I understand you not feeling ready to wean. I think that weaning is very often an emotional process for us. At least it was for me. I performed a quick study on all of the people that I could think of who have been in your situation (n=4) and all of them did end up weaning at sometime during pregnancy. However, none of them did so because they were advised to by medical professionals (none were in our position of being particularly cautious/paranoid in these matters). 75% weaned because it felt like too much stress on their bodies and all 3 did so at a fairly advanced stage of pregnancy (after 20 weeks). The remaining 25% weaned on account of low supply/decreased interest on the part of the baby. I hope that isn’t discouraging to you.

    I believe that your conclusion is well-founded: trust no one and continue to do what instinctively feels right to you for as long as it continues to feel that way!

    February 26, 2012
  3. rinhere #


    I’m 23 weeks pregnant and just ended up weaning my almost 22-month old a week or so ago. It was a very gradual process, but honestly, what happened was that around the middle of the first trimester my milk started to dry up, and by 15-16 weeks or so I don’t think I was making much at all. We kept up for a while just for comfort, but finally I did decide to wean, since I don’t want to tandem nurse.

    I spoke with my midwife and my OBGYN (it’s a joint practice) and they had no problems with me nursing all the way through if I wanted, but they did say it’s pretty common for women to lose their milk around the 3 month mark, and that apparently the milk changes taste and some babies don’t like it.

    Hope this helps!

    February 27, 2012
    • rinhere #

      Oh, also, just wanted to add that another big reason to wean was realizing how uncomfortable it was becoming to have a squirmy toddler pressing down on my growing belly!

      February 27, 2012
  4. I nursed through two pregnancies: one baby was born at 41 w+ (9 lb+) and the other at 40 w+ (7 lb 11 oz). Some nurslings wean when the milk supply changes and diminishes, but IME some don’t mind.

    No early labor at all–however, both times the nipple soreness was pretty intense.

    Also, one positive that no one else seems to mention about tandeming: to have a toddler who really knows how to nurse during those days when you’re establishing supply is awesome. Engorgement? No problem–call the toddler over to take a few sips off the top.

    February 27, 2012
  5. Misfit Mrs. #

    Bitch away my friend. I especially like it when you getva doc who has no factual answer AND a strong opinion. Can’t help with the weaning question, but I suspect that you will be fine if you are able to continue. It will be good for mom and bun when it’s the right time. Hopefully a good long while, yet!

    February 27, 2012
  6. Ooh, I’d never heard of the term ‘confirmation bias’ before. I am definitely going to remember that one next time I have to research something.

    Everything surrounding pregnancy seems to work like this. I remember my daughter was a big baby (macrosomia) which sent up many red flags with my ob/gyn, and even more red flags on the internets which mostly insisted that any medical intervention was for the convenience of my doctor and of detriment to my baby, complete with studies to prove this! In the end, I talked a lot to my doctor, trusted her medical opinion, got the birth I wanted (more or less) and everything was *fine*. But various internet people would probably still disagree with me and my perception of the outcome.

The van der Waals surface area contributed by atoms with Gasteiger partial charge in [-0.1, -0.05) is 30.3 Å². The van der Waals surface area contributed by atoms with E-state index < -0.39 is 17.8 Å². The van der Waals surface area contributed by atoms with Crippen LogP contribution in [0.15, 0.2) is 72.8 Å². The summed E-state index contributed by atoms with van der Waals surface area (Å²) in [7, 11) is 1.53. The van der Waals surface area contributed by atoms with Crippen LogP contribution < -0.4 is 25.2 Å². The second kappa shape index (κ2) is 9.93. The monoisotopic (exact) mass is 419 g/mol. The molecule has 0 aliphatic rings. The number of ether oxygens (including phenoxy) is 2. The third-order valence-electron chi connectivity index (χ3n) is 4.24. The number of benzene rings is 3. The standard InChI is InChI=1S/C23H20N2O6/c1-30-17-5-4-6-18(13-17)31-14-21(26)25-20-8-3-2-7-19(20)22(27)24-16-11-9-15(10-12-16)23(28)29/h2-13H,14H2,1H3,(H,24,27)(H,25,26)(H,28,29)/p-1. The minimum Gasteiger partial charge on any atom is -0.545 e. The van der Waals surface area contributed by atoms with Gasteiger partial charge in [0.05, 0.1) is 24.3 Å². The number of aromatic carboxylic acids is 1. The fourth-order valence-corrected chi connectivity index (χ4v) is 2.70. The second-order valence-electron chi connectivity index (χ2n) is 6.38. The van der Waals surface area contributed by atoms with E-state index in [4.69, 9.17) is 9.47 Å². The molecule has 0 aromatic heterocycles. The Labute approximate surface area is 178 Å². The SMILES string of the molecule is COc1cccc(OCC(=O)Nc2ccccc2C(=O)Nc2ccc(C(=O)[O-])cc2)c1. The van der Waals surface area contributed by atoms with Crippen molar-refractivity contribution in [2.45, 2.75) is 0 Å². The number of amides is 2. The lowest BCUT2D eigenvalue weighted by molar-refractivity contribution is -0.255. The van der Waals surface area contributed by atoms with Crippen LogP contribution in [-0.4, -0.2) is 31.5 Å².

Do what feels right for you and Bun Bun. I can’t really advise about weaning, since both times, weaning was dictated by my breasts which refuse to lactate past about five and a half months.

    February 28, 2012
  7. Wellllll…. I think in most people supply decreases rather than vanishes entirely. From the perspective of the angry baby, however, there is no milk NOW NOW NOW why not???? With an older child (angry, kicking, verbal Bug) it makes one rather more inclined to offer Cheerios than put up with the wailing. If he’d been younger, I might not have weaned him when about 12 weeks pregnant, but he was almost 2, and I did. I do know several people who have nursed through pregnancy with varying degrees of discomfort- being pregnant is uncomfortable enough. Also one whose child weaned herself partway through, and then started nursing again after the baby was born. So there’s a nonzero number of people who do this successfully.

    It always annoys me when medical professionals know jack about breastfeeding but then I remind myself, only 20% of people are nursing at all at 12 months (see here) so it is kind of a zebra from their perspective. How many pregnant nursing moms do they see? Almost none.

    Maybe it’s a kind of reverse confirmation bias: women who are having kids that close together on purpose are either really fond of children or really religious or something, and aren’t asking their doctors what they think, they’re just doing it.

    As for why have a recommendation, I fear that we both know the answer to that one, and it starts with the letter L.

    February 28, 2012
  8. Thank you all for the concrete info and experience-sharing. It will be interesting to see how things play out…

    February 29, 2012
  9. if oxytocin were so terrible, wouldn’t they say no sex?

    wait, don’t tell them, or they WILL start saying no sex.

    rock on with your earth mother self, my friend.

    February 29, 2012
  10. Bunny…I also find this infuriating. Why do medical professionals get to spout their own versions of “man facts” to patients when clearly the question wouldn’t be put forth in a clinical setting for a response involving bias?

    You must have super nipples by now. I wish I could have made it as far as you. Somedays it truly makes me sad.

    March 5, 2012